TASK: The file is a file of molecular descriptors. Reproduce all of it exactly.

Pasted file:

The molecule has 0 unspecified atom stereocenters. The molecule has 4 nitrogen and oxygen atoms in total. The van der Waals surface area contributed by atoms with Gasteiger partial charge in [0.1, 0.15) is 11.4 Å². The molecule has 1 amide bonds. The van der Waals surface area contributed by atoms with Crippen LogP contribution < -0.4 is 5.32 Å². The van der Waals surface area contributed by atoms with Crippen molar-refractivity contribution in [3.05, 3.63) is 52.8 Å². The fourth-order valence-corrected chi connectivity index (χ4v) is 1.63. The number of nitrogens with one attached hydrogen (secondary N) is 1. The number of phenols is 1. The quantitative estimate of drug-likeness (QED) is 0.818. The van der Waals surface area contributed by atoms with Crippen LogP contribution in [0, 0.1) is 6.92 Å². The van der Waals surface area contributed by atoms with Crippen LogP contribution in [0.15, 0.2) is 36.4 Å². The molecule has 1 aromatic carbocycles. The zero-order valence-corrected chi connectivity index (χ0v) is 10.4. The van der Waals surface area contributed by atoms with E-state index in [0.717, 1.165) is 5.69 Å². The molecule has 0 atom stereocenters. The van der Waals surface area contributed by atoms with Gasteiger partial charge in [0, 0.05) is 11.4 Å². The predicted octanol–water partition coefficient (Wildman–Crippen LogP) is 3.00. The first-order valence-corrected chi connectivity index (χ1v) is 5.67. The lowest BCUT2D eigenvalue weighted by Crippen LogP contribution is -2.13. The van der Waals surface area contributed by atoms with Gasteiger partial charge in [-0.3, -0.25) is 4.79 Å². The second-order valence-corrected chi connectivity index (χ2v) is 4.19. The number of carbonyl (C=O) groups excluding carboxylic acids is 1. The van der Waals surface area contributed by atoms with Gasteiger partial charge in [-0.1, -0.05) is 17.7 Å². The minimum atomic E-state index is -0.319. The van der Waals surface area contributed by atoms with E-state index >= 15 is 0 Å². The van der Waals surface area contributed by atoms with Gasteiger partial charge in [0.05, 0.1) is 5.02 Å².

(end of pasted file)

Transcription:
The molecule has 0 unspecified atom stereocenters. The molecule has 4 nitrogen and oxygen atoms in total. The van der Waals surface area contributed by atoms with Gasteiger partial charge in [0.1, 0.15) is 11.4 Å². The molecule has 1 amide bonds. The van der Waals surface area contributed by atoms with Crippen LogP contribution < -0.4 is 5.32 Å². The van der Waals surface area contributed by atoms with Crippen molar-refractivity contribution in [3.05, 3.63) is 52.8 Å². The fourth-order valence-corrected chi connectivity index (χ4v) is 1.63. The number of nitrogens with one attached hydrogen (secondary N) is 1. The number of phenols is 1. The quantitative estimate of drug-likeness (QED) is 0.818. The van der Waals surface area contributed by atoms with Crippen LogP contribution in [0, 0.1) is 6.92 Å². The van der Waals surface area contributed by atoms with Crippen LogP contribution in [0.15, 0.2) is 36.4 Å². The molecule has 1 aromatic carbocycles. The zero-order valence-corrected chi connectivity index (χ0v) is 10.4. The van der Waals surface area contributed by atoms with E-state index in [0.717, 1.165) is 5.69 Å². The molecule has 0 atom stereocenters. The van der Waals surface area contributed by atoms with Gasteiger partial charge in [0, 0.05) is 11.4 Å². The predicted octanol–water partition coefficient (Wildman–Crippen LogP) is 3.00. The first-order valence-corrected chi connectivity index (χ1v) is 5.67. The lowest BCUT2D eigenvalue weighted by Crippen LogP contribution is -2.13. The van der Waals surface area contributed by atoms with Gasteiger partial charge in [-0.3, -0.25) is 4.79 Å². The second-order valence-corrected chi connectivity index (χ2v) is 4.19. The number of carbonyl (C=O) groups excluding carboxylic acids is 1. The van der Waals surface area contributed by atoms with Gasteiger partial charge in [-0.1, -0.05) is 17.7 Å². The minimum atomic E-state index is -0.319. The van der Waals surface area contributed by atoms with E-state index >= 15 is 0 Å². The van der Waals surface area contributed by atoms with Gasteiger partial charge in [0.05, 0.1) is 5.02 Å².